Yahoo revealed its top searches of 2007 on Monday, but rather than presenting another year dominated by Britney Spears, it focused instead on topic categories, taking the spotlight off overall leaders.
Britney still leads the list of celebrity searches, to be sure, but Yahoo sliced and diced the data a little differently this year to allow other leading searches to shine through.
“Instead of doing a top overall searches list, which is often stacked with celebrity meltdown-related searches, our engineers mined the search data to see if they could identify some more interesting trends that might tell us a bit more about how people are using search and, more importantly, what it says about society overall in 2007,” wrote Graham Mudd, product marketing manager for Yahoo Search, on the company’s search blog.
“They identified seven categories that bubbled up to the surface, many of which were unique to this year,” he added. “Also new for 2007 are two Top 10 lists using different sources of search data, del.icio.us and Yahoo Kids.”
Saddam in News
The resulting categories for 2007, then, are news stories, environmental searches, “troubled stars,” technology, del.icio.us, consumer call-backs, Yahoo Kids, sports news and send-offs.
The top searches for news stories, for instance, were Saddam Hussein, Iran and Iraq, followed by President Bush, oil and gas prices, Barack Obama, Hillary Clinton, San Diego fires, Afghanistan and Virginia Tech.
In technology, meanwhile, the top searches were YouTube, Wikipedia and Facebook, followed by iTunes, iPod, iPhone, Nintendo Wii, Xbox, Sony PlayStation 3 and “Guitar Hero.”
Top del.icio.us tags were design, HDTV, games, music, Web 2.0, video, Ubuntu, travel, photography and Mac.
Environment and product recalls were two categories that just emerged this year.
Recycling, global warming, Freecycle, Earth and pollution were the leaders in the environment search category, followed by Al Gore, the Environmental Protection Agency, Live Earth, hybrid cars and solar energy.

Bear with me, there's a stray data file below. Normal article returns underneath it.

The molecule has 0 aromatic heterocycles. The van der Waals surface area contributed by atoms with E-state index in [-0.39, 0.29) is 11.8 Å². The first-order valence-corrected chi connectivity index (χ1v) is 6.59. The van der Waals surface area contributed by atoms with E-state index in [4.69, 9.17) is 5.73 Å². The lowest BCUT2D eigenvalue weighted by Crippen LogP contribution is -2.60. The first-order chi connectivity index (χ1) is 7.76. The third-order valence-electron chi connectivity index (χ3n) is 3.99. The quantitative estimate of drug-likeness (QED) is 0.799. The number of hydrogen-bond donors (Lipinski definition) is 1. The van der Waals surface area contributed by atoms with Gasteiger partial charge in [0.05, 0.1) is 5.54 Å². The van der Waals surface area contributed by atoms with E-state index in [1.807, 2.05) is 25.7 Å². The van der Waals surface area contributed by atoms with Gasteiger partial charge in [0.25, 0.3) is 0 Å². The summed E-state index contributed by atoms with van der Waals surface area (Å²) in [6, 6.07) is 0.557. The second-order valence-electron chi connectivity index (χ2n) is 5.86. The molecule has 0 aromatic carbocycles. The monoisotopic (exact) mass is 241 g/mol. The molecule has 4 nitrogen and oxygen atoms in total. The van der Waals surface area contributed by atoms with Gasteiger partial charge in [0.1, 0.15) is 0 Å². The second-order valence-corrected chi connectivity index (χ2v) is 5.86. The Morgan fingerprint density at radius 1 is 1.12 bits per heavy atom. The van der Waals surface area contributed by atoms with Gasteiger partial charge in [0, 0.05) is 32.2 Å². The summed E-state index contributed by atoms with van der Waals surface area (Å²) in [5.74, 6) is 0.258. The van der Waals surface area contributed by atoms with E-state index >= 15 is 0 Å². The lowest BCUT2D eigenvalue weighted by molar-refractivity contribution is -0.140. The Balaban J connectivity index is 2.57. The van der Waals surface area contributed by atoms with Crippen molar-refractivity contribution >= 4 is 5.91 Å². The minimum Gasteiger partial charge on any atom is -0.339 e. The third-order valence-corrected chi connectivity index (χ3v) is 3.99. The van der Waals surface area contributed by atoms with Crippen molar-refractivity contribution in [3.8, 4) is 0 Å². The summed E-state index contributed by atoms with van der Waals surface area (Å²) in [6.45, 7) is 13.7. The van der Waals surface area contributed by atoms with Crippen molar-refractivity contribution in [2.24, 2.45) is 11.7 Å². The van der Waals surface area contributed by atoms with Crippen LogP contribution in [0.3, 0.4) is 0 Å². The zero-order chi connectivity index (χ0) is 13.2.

“While the green movement is certainly not new (in fact the first Earth Day was 37 years ago), 2007 marks the urgency of environmental change among the public,” Mudd explained. “And perhaps what’s even more interesting is that a number of the search terms on the Top 10 list reveal that searchers are looking for ways to take action and do something to contribute to the cause, whether big or small.”
To create its lists, Yahoo analyzed search queries based on a number of factors, including absolute volume and growth versus previous periods, to see which themes and trends emerged. Individual users and their searches remained anonymous during the process, it said.
“It’s clear that search continues to weave its way into our lives,” Mudd concluded. “We rely on it for everything from the most personal interests (our family’s safety) to the most global of causes (the environment). We turn to search to stay connected to our world, whether it’s the latest gadget or game, breaking world news or water cooler gossip. Search is clearly a resource of first resort.”
Search lists such as Yahoo’s provide a snapshot of the culture, Greg Sterling, founder of Sterling Market Intelligence, told TechNewsWorld.
“Essentially, you see people’s curiosity and interests and the top news stories,” Sterling noted. “It’s all about people looking to find out more information about a particular topic.”
Such lists are heavily edited, however, and don’t reveal the terms really being searched for most often on the Internet, noted Karsten Weide, program director for digital media and entertainment with IDC. Specifically, sex and porn-related terms are not included in the lists, he said.
That, in turn, leads back to Britney, who does still dominate 2007’s searches overall, Yahoo spokesperson Stephen Rocco Rodi told TechNewsWorld.
The Missing List
Turns out that Overall Searches list does, in fact, still exist, and it looks much the way you’d expect:
- Britney Spears
- Paris Hilton
- Lindsay Lohan
- Rune Scape
- Fantasy Football
- Jessica Alba
The more things change, the more they stay the same.